Inkjet refill alternatives

Can you save money by using cheaper ink alternatives, and are they as good as the manufacturer’s own inks?
 
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03.Alternative inks: what to consider

Part of the problem with alternative inks is that not all printers on the market have non-genuine cartridges on offer, especially newer models. It takes time for printers to become popular and worth making alternative inks for. It is then up to third-party companies to either manufacture or source compatible cartridges, often from cheap overseas markets such as China. Less-popular printers or relatively new models may not have as much to choose from. It may be that do-it-yourself refilling is an alternative, but only if a refill kit is available for your model (see DIY, or Don’t?).
And this is an important point: not all printer ink is the same. For best results each ink must be formulated for a specific printer model. Use of the wrong ink in your printer could cause head-clogging and other problems. You need to find an ink refill kit specially designed for your model.

Ink costs

Coping with non-genuine inks

Not all printers seem to handle non-genuine inks with the same degree of aplomb. Some may give streaky results, or suffer frequent head clogging. Others may be fine. This largely depends on the type of inks being used. Our tests utilised five different brands of popular printers to show what you might expect when using ink alternatives.  We found that results can vary markedly depending on the make and model of printer.

For example, we found the Canon MX870 had very good print quality and reliability across all the brands of inks tested, but fared badly in the durability test, with very noticeable fading evident across the board compared to using original inks.

DIY, or don’t?

We bought and tested a well known brand of do-it-yourself (DIY) refill kit to see how difficult it is to do your own refills and get an idea of cost savings. Refilling your own cartridges with a bottle of ink fluid and a syringe can be fiddly and messy (you’ll need gloves) but has great money-saving potential.
How would you like to be paying $4 per cartridge refill instead of $20, for example? DIY ink refills can be much cheaper than original cartridges when measured on a cost per millilitre (mL) basis.

We tried out a do-it-yourself refill kit from Calidad, for the Epson Stylus Office TX510N and cut black ink cost per page to a fifth and four-colour page costs to less than half that of an original cartridge.

Refilling both cartridges took about an hour. It takes some patience and a steady hand, and overall quality wasn’t quite on par, and some fading occurred in our lightfastness testing, but it’s hard to argue with those savings for general text document printing.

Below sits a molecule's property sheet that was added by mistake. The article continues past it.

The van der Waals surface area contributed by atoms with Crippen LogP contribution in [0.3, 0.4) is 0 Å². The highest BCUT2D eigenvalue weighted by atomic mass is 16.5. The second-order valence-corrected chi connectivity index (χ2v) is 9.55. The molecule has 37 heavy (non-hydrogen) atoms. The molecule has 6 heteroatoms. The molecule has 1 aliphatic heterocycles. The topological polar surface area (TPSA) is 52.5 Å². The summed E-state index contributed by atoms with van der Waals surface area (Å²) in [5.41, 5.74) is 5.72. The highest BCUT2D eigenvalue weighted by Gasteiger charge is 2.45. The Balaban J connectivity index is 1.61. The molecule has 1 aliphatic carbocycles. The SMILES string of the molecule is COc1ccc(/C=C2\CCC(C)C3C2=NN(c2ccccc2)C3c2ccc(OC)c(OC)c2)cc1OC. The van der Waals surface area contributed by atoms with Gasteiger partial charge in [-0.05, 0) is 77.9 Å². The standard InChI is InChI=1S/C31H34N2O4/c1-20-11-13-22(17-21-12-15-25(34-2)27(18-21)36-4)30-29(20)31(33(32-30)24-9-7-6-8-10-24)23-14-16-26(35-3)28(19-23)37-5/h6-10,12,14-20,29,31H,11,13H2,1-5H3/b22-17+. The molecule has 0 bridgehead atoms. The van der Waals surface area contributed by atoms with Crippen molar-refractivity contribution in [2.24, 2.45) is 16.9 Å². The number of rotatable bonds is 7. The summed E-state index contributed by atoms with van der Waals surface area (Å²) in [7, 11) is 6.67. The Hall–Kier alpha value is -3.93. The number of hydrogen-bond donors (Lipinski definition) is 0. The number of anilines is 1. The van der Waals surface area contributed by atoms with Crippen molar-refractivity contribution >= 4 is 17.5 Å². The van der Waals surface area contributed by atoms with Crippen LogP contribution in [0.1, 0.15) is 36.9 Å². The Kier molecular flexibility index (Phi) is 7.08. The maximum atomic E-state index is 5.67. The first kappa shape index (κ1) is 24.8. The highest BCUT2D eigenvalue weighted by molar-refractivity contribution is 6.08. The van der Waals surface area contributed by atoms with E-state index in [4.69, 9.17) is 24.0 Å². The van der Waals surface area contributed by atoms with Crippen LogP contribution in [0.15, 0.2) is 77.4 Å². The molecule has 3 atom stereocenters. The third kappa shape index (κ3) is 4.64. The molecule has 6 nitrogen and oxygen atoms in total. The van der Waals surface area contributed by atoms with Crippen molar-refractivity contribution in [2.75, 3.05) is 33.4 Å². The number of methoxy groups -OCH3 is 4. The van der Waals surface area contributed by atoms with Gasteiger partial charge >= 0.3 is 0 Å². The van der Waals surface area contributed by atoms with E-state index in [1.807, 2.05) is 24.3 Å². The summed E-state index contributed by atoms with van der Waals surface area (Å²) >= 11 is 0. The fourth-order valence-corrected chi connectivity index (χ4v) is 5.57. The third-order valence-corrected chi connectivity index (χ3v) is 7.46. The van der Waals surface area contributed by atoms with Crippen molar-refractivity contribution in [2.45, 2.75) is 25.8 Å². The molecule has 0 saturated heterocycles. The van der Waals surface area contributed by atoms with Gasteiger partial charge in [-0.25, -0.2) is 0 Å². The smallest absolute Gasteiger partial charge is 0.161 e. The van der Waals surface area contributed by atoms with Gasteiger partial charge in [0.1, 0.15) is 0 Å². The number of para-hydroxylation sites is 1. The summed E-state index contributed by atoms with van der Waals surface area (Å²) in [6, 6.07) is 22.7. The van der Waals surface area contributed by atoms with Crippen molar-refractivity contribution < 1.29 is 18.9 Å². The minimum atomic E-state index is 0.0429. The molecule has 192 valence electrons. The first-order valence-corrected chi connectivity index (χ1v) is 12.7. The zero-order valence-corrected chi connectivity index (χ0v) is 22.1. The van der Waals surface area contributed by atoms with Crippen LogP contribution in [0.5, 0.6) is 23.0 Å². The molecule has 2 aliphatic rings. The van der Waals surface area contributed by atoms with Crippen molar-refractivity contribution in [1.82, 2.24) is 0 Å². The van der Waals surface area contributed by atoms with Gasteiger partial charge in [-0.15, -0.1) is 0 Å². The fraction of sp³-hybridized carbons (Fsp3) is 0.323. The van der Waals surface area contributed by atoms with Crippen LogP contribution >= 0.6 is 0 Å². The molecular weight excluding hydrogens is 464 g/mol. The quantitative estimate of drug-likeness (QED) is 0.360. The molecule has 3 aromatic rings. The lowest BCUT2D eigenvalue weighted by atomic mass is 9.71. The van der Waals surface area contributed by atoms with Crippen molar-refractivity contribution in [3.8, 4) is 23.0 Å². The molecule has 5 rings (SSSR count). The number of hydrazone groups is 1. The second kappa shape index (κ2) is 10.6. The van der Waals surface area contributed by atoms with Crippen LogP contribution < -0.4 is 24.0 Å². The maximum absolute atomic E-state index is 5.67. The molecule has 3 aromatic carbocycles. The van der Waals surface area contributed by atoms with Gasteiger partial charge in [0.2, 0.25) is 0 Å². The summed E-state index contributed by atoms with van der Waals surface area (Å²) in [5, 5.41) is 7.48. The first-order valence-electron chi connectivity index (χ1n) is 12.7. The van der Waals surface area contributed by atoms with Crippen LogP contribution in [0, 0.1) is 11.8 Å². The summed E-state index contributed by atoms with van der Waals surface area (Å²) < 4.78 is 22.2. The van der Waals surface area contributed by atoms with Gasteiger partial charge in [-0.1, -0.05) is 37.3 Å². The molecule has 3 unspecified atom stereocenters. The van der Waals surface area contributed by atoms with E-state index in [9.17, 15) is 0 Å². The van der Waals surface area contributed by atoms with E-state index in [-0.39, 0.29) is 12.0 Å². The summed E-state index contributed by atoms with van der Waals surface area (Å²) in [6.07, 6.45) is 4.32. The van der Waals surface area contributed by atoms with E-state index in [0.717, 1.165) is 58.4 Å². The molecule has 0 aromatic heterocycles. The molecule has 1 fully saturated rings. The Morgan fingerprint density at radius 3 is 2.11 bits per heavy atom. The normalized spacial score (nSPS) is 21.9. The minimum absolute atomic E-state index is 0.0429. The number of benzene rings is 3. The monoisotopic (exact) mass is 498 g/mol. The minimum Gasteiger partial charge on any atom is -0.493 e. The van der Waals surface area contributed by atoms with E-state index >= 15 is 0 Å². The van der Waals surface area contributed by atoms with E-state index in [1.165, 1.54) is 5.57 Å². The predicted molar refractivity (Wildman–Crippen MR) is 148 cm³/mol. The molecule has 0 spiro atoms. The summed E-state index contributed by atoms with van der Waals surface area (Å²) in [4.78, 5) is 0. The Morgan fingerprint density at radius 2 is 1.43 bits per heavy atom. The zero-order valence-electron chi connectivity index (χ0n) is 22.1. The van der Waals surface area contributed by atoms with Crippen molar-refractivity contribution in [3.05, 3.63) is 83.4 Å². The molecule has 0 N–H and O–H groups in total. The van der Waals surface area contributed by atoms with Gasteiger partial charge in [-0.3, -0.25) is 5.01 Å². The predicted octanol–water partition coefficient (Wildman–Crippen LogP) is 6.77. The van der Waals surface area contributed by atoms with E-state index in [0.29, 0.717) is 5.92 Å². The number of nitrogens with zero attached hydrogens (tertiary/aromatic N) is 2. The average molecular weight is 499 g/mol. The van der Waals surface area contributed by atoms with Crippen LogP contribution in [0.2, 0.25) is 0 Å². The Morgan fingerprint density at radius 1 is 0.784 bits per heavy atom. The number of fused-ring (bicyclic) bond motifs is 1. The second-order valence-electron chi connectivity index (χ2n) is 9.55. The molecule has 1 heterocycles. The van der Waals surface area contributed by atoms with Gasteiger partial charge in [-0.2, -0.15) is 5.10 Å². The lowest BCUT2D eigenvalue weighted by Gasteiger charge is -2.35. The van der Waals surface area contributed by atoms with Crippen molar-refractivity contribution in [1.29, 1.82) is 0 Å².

We found it’s important to take your time and inject the ink very slowly, to avoid messy bubbling and leaking. The cartridges you refill should be original genuine cartridges. Third-party compatible cartridges may not be built exactly the same as the original, due to copyright issues, and may not be refillable.

You may also need to buy a “chip resetter” device (“chipper”),  because onboard cartridge electronics can prevent further printing when it detects low ink levels. The chipper “flashes” (resets) the electronic chip to make the printer treat the refilled cartridge like a new, full cartridge.

Continuous ink supply systems (CISS)

A common complaint is that printer cartridges need replacing so frequently. Even if you do-it-yourself (see DIY, or don’t?), you can only refill a cartridge to its previous level. A continuous ink supply system (CISS), on the other hand, replaces the original cartridges with modified cartridges that link via flexible tubes to a far larger reservoir of ink, which can be topped up at any time. This effectively gives you a never-ending supply of cheap ink.

Continuous ink systems are available for many, but not all, printer models and though initially expensive can produce significant cost savings in a relatively short time. We bought and fitted a Rihac continuous ink system to the Brother MFC-6890cdw to see how it would perform. The initial setup took some fiddling and numerous head cleans, but the end result was an excellent colour match to the original ink sample, though some very fine lines were noticed.

Due to the volume of ink in each tank we didn’t do a cost-per-page analysis on this model. However, Rihac claims cost savings of up to 95% compared to using original cartridges.  However, we found significant print fading in our durability testing.

 

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